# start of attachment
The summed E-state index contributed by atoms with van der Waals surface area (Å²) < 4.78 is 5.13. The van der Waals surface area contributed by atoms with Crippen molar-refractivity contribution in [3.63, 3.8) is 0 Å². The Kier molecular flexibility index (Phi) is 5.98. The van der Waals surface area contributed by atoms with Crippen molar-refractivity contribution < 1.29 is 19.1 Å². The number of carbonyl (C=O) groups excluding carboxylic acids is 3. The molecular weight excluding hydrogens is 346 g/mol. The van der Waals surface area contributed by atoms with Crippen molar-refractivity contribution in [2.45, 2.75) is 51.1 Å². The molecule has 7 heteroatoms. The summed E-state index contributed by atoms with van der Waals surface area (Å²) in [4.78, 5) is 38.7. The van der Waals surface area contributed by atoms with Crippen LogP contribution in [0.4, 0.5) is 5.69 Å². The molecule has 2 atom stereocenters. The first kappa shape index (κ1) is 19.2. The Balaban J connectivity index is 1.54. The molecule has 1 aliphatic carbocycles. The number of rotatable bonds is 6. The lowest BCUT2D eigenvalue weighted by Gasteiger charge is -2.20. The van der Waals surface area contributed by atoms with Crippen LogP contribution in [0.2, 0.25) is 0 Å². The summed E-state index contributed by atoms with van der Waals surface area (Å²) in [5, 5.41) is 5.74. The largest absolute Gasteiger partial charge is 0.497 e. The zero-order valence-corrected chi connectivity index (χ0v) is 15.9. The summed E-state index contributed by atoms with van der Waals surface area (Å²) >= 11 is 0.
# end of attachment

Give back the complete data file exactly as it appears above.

The summed E-state index contributed by atoms with van der Waals surface area (Å²) < 4.78 is 5.13. The van der Waals surface area contributed by atoms with Crippen molar-refractivity contribution in [3.63, 3.8) is 0 Å². The Kier molecular flexibility index (Phi) is 5.98. The van der Waals surface area contributed by atoms with Crippen molar-refractivity contribution < 1.29 is 19.1 Å². The number of carbonyl (C=O) groups excluding carboxylic acids is 3. The molecular weight excluding hydrogens is 346 g/mol. The van der Waals surface area contributed by atoms with Crippen molar-refractivity contribution in [2.45, 2.75) is 51.1 Å². The molecule has 7 heteroatoms. The summed E-state index contributed by atoms with van der Waals surface area (Å²) in [4.78, 5) is 38.7. The van der Waals surface area contributed by atoms with Crippen LogP contribution in [0.4, 0.5) is 5.69 Å². The molecule has 2 atom stereocenters. The first kappa shape index (κ1) is 19.2. The Balaban J connectivity index is 1.54. The molecule has 1 aliphatic carbocycles. The number of rotatable bonds is 6. The lowest BCUT2D eigenvalue weighted by Gasteiger charge is -2.20. The van der Waals surface area contributed by atoms with Crippen LogP contribution in [0.2, 0.25) is 0 Å². The summed E-state index contributed by atoms with van der Waals surface area (Å²) in [5, 5.41) is 5.74. The largest absolute Gasteiger partial charge is 0.497 e. The zero-order valence-corrected chi connectivity index (χ0v) is 15.9. The summed E-state index contributed by atoms with van der Waals surface area (Å²) >= 11 is 0.